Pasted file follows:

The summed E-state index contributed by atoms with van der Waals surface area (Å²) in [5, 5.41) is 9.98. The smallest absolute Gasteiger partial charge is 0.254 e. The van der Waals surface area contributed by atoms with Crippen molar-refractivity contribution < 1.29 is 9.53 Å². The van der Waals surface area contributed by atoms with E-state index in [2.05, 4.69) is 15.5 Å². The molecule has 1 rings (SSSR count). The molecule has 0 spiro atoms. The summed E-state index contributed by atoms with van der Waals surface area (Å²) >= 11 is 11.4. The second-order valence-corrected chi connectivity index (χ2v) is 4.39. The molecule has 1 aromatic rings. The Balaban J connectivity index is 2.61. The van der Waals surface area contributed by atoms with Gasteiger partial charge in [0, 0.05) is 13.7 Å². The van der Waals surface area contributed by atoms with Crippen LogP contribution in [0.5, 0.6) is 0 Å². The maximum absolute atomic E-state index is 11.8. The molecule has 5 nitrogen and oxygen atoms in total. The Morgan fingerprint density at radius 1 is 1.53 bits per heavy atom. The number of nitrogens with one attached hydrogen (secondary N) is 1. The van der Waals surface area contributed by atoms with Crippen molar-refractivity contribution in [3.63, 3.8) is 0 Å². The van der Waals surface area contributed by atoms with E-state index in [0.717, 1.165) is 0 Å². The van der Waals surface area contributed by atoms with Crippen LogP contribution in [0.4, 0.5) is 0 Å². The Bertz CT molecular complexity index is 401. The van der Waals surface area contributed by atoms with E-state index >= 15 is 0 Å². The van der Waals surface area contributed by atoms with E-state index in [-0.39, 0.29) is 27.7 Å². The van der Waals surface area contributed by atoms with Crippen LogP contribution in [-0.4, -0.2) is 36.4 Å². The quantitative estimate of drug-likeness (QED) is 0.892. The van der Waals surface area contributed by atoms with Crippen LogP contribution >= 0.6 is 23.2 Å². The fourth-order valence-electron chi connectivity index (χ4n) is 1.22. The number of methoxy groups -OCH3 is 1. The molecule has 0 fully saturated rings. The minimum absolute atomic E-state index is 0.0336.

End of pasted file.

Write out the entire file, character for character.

The summed E-state index contributed by atoms with van der Waals surface area (Å²) in [5, 5.41) is 9.98. The smallest absolute Gasteiger partial charge is 0.254 e. The van der Waals surface area contributed by atoms with Crippen molar-refractivity contribution < 1.29 is 9.53 Å². The van der Waals surface area contributed by atoms with E-state index in [2.05, 4.69) is 15.5 Å². The molecule has 1 rings (SSSR count). The molecule has 0 spiro atoms. The summed E-state index contributed by atoms with van der Waals surface area (Å²) >= 11 is 11.4. The second-order valence-corrected chi connectivity index (χ2v) is 4.39. The molecule has 1 aromatic rings. The Balaban J connectivity index is 2.61. The van der Waals surface area contributed by atoms with Gasteiger partial charge in [0, 0.05) is 13.7 Å². The van der Waals surface area contributed by atoms with Crippen LogP contribution in [0.5, 0.6) is 0 Å². The maximum absolute atomic E-state index is 11.8. The molecule has 5 nitrogen and oxygen atoms in total. The Morgan fingerprint density at radius 1 is 1.53 bits per heavy atom. The number of nitrogens with one attached hydrogen (secondary N) is 1. The van der Waals surface area contributed by atoms with Crippen molar-refractivity contribution in [3.63, 3.8) is 0 Å². The van der Waals surface area contributed by atoms with E-state index in [0.717, 1.165) is 0 Å². The van der Waals surface area contributed by atoms with Crippen LogP contribution in [0.4, 0.5) is 0 Å². The Bertz CT molecular complexity index is 401. The van der Waals surface area contributed by atoms with E-state index >= 15 is 0 Å². The van der Waals surface area contributed by atoms with E-state index in [-0.39, 0.29) is 27.7 Å². The van der Waals surface area contributed by atoms with Crippen LogP contribution in [-0.4, -0.2) is 36.4 Å². The quantitative estimate of drug-likeness (QED) is 0.892. The van der Waals surface area contributed by atoms with Crippen LogP contribution >= 0.6 is 23.2 Å². The fourth-order valence-electron chi connectivity index (χ4n) is 1.22. The number of methoxy groups -OCH3 is 1. The molecule has 0 fully saturated rings. The minimum absolute atomic E-state index is 0.0336.